It is no surprise that along with diseases of potatoes, mushroom, chard and beet, AND microbiomes, I am thinking about mentoring mentors. This week we (faculty, staff, and graduate students that are mentoring Summer Research Opportunities Program students) had a mentorship discussion and another group I am involved with is working to prepare some university wide mentor training programs. In fact, over the years I have thought a lot about what makes a good mentor. Lucky for me many people in our department and around campus have been thinking about this over the years too. I am receiving a great deal of mentoring these days.
Pfund et al., 2016 take a data driven look at mentorship from both sides of the relationship. Both mentee and mentor have responsibilities in these relationships. Accurate assessment and self-assessment of knowledge and skills is the first of many characteristics of good mentoring relationships that I will write about. I think it is important to know where your mentee is (assessment) and where they think they are going (visioning) so that you can work with them to develop learning objectives and strategies to get them there. Because each mentee comes from a unique place and they are headed to singular careers, mentorship is best when it is crafted to the needs of the person. The faculty review process this spring helped to bring this home for me. Our faculty have unique talents and accomplishments. This year I learned that even the review process needs to be tailored to the individual because their contributions are varied and distinct. I hope adaptation from this learning will demonstrate that you can teach an old Bull new tricks.
I am describing three different types of assessment tools that I use when mentoring students and postdocs. These can be found on my mentorship page of the blog (https://bullpennblog.wordpress.com/own-best-mentor-resources/ under benchmarking). Students/postdocs: these can be used for your own self-mentorship.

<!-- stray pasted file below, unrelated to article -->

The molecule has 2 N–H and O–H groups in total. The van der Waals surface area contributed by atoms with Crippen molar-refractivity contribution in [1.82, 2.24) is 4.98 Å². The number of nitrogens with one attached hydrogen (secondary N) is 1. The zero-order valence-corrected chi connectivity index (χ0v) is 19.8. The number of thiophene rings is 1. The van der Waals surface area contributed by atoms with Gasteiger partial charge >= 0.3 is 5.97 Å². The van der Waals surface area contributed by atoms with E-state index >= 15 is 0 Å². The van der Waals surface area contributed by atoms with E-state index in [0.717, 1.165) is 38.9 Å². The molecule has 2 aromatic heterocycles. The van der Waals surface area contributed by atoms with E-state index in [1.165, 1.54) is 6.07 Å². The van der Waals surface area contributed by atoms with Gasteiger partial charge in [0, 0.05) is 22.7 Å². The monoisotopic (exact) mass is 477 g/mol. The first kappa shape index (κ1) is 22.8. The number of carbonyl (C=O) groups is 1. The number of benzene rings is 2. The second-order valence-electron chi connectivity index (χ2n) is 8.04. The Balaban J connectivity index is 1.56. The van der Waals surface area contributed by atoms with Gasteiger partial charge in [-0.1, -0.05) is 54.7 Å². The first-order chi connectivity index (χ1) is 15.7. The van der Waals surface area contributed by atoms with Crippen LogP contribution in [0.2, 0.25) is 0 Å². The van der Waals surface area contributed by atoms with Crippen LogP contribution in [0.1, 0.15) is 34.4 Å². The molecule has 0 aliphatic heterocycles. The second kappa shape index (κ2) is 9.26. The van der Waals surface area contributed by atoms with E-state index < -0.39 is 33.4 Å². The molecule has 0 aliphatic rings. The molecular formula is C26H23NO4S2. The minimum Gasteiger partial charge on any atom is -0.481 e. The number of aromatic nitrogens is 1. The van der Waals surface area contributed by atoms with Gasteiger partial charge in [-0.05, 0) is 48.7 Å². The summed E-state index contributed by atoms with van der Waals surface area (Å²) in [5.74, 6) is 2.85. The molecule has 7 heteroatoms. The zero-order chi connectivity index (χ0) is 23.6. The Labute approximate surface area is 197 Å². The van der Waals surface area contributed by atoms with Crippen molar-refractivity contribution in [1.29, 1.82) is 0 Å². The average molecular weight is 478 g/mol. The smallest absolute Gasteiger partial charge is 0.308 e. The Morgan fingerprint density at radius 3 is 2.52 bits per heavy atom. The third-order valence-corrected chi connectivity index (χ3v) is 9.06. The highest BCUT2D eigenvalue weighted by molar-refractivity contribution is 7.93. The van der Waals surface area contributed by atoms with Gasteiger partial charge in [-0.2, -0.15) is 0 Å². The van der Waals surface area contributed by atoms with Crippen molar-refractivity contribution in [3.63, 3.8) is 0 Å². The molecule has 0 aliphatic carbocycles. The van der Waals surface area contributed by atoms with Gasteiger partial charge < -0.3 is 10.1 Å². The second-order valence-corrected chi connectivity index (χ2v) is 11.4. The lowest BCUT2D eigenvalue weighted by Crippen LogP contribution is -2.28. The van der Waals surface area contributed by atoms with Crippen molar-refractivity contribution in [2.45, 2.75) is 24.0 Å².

Over the past 10 years, I developed the student self-assessment by compiling the criteria I was asked by universities to assess for undergraduate students applying to graduate school. Thus, both graduate students and undergraduates should be demonstrating these skills. I give a copy of this assessment tool to undergraduate students on the first day they join the lab in order to align our expectations. I have other tools I use to align expectations more specifically but this tool helps them understand how they will be assessed. I use the tool by asking the students to assess themselves for how well they demonstrated these skills. I assess them and the we sit and talk about our responses. The conversation serves a dual purpose in that I use this to take note of examples they give to support their assessment for my letters of recommendation. But most importantly we choose skills for the mentee to improve in the coming semester and outline strategies to work on these either through training or practice. The important step is the reassessment that happens the next semester. How well did the mentee do in demonstrating the skills in the next evaluation period? Is more training or practice needed?
The attached student-intern-assessment is a tool that originated with the California State University at Monterey Bay Undergraduate Research Opportunities Center. I have altered it to fit my laboratory situation. It is more detailed and looks at particular skills and activities. It is useful to monitor progress for daily training. I have used this only with undergraduates that are working in a lab for a first time. If you decide to use, I would advise you to alter it for your research situation and evaluate its usefulness after using it a few times.
The competency check list was produced by the National Postdoctoral Association and is a great skill benchmarking tool for both postdocs and graduate students. It is easy to use either to mentor yourself or to use in a more formal mentorship process.
The faculty would also benefit from benchmarking tools. I am working on one which I hope will be ready for sharing by the end of the summer. I look forward to getting feedback from the faculty about its usefulness to them as a tool for helping to set their paths and prioritize strategies.
So what is left? Yes, there are tools for benchmarking leadership that could be adapted for department heads. My personal and the departmental annual report are great ways of checking in to see if I am hitting my targets. I know I learned a great deal this year especially about the land-grant system, curriculum and the education enterprise, and extension. I have a lot more to learn in all of those areas so I am developing strategies to get the information I need from something other than the firehose in the coming year.
So the seasons go: from assessment to planning to execution and back to assessment.
But mentorship is so much more than assessment. In the end it may be your enthusiasm for science and the projects of your mentees will make all the difference in the outcome. Nature’s mentorship guide, Lee et al., 2007, is the perfect antidote to all this assessment talk. It describes the long lasting satisfaction that both mentee and mentor get from a high quality mentorship relationship.
Happy Summer Solstice Everyone. Let’s get out there and enjoy the longest day of the year!